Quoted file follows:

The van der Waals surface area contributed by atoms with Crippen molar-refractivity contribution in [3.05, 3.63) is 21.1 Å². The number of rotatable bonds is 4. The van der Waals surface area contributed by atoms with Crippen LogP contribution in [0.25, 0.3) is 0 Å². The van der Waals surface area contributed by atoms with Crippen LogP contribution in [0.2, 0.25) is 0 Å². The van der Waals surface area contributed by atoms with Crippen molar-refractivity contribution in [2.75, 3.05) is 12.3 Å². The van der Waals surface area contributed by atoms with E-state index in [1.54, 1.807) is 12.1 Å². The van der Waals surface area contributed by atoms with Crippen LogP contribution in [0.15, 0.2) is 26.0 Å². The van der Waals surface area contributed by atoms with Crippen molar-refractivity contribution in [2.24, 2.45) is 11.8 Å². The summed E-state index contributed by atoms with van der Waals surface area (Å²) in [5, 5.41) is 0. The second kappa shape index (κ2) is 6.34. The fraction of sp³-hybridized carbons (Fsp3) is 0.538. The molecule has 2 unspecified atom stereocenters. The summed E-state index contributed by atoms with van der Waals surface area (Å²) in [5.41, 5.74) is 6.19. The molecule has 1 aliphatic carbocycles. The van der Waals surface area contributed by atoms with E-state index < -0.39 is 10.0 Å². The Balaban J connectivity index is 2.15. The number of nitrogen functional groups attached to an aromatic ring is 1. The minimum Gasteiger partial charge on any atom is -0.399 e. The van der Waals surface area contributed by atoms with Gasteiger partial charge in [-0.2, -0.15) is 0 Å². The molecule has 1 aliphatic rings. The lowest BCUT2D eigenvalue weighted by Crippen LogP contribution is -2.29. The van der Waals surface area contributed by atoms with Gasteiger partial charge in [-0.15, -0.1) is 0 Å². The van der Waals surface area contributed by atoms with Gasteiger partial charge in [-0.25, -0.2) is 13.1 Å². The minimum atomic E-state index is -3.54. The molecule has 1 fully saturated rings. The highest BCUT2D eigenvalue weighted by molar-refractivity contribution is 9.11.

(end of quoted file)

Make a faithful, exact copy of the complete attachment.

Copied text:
The van der Waals surface area contributed by atoms with Crippen molar-refractivity contribution in [3.05, 3.63) is 21.1 Å². The number of rotatable bonds is 4. The van der Waals surface area contributed by atoms with Crippen LogP contribution in [0.25, 0.3) is 0 Å². The van der Waals surface area contributed by atoms with Crippen LogP contribution in [0.2, 0.25) is 0 Å². The van der Waals surface area contributed by atoms with Crippen molar-refractivity contribution in [2.75, 3.05) is 12.3 Å². The van der Waals surface area contributed by atoms with E-state index in [1.54, 1.807) is 12.1 Å². The van der Waals surface area contributed by atoms with Crippen LogP contribution in [0.15, 0.2) is 26.0 Å². The van der Waals surface area contributed by atoms with Crippen molar-refractivity contribution in [2.24, 2.45) is 11.8 Å². The summed E-state index contributed by atoms with van der Waals surface area (Å²) in [5, 5.41) is 0. The second kappa shape index (κ2) is 6.34. The fraction of sp³-hybridized carbons (Fsp3) is 0.538. The molecule has 2 unspecified atom stereocenters. The summed E-state index contributed by atoms with van der Waals surface area (Å²) in [5.41, 5.74) is 6.19. The molecule has 1 aliphatic carbocycles. The van der Waals surface area contributed by atoms with E-state index < -0.39 is 10.0 Å². The Balaban J connectivity index is 2.15. The number of nitrogen functional groups attached to an aromatic ring is 1. The minimum Gasteiger partial charge on any atom is -0.399 e. The van der Waals surface area contributed by atoms with Gasteiger partial charge in [-0.2, -0.15) is 0 Å². The molecule has 1 aliphatic rings. The lowest BCUT2D eigenvalue weighted by Crippen LogP contribution is -2.29. The van der Waals surface area contributed by atoms with Gasteiger partial charge in [-0.15, -0.1) is 0 Å². The van der Waals surface area contributed by atoms with Gasteiger partial charge in [-0.25, -0.2) is 13.1 Å². The minimum atomic E-state index is -3.54. The molecule has 1 fully saturated rings. The highest BCUT2D eigenvalue weighted by molar-refractivity contribution is 9.11.